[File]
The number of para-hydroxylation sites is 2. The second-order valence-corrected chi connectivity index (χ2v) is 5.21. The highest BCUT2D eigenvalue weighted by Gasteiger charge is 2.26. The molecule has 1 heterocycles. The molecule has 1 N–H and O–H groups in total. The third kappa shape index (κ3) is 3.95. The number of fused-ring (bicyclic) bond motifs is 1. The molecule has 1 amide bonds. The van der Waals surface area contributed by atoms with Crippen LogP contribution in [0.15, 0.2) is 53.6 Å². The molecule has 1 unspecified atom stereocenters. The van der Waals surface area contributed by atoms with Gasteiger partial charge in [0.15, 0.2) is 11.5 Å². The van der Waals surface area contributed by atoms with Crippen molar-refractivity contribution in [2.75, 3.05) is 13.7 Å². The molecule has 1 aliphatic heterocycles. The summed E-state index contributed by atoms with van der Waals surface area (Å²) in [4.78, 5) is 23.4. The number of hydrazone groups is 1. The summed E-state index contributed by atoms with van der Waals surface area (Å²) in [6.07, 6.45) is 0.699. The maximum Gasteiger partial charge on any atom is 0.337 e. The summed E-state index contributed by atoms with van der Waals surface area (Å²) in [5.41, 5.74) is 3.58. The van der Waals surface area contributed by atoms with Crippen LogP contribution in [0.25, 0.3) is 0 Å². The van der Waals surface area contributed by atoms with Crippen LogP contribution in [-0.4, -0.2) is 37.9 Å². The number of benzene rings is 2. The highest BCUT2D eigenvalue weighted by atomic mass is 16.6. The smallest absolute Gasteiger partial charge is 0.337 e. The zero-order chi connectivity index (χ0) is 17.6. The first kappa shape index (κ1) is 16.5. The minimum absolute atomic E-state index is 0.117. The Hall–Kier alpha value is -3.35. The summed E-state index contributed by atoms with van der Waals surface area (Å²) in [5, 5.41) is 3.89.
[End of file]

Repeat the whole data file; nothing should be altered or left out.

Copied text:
The number of para-hydroxylation sites is 2. The second-order valence-corrected chi connectivity index (χ2v) is 5.21. The highest BCUT2D eigenvalue weighted by Gasteiger charge is 2.26. The molecule has 1 heterocycles. The molecule has 1 N–H and O–H groups in total. The third kappa shape index (κ3) is 3.95. The number of fused-ring (bicyclic) bond motifs is 1. The molecule has 1 amide bonds. The van der Waals surface area contributed by atoms with Crippen LogP contribution in [0.15, 0.2) is 53.6 Å². The molecule has 1 unspecified atom stereocenters. The van der Waals surface area contributed by atoms with Gasteiger partial charge in [0.15, 0.2) is 11.5 Å². The van der Waals surface area contributed by atoms with Crippen molar-refractivity contribution in [2.75, 3.05) is 13.7 Å². The molecule has 1 aliphatic heterocycles. The summed E-state index contributed by atoms with van der Waals surface area (Å²) in [4.78, 5) is 23.4. The number of hydrazone groups is 1. The summed E-state index contributed by atoms with van der Waals surface area (Å²) in [6.07, 6.45) is 0.699. The maximum Gasteiger partial charge on any atom is 0.337 e. The summed E-state index contributed by atoms with van der Waals surface area (Å²) in [5.41, 5.74) is 3.58. The van der Waals surface area contributed by atoms with Crippen LogP contribution in [0.25, 0.3) is 0 Å². The van der Waals surface area contributed by atoms with Crippen LogP contribution in [-0.4, -0.2) is 37.9 Å². The number of benzene rings is 2. The highest BCUT2D eigenvalue weighted by atomic mass is 16.6. The smallest absolute Gasteiger partial charge is 0.337 e. The zero-order chi connectivity index (χ0) is 17.6. The first kappa shape index (κ1) is 16.5. The minimum absolute atomic E-state index is 0.117. The Hall–Kier alpha value is -3.35. The summed E-state index contributed by atoms with van der Waals surface area (Å²) in [5, 5.41) is 3.89.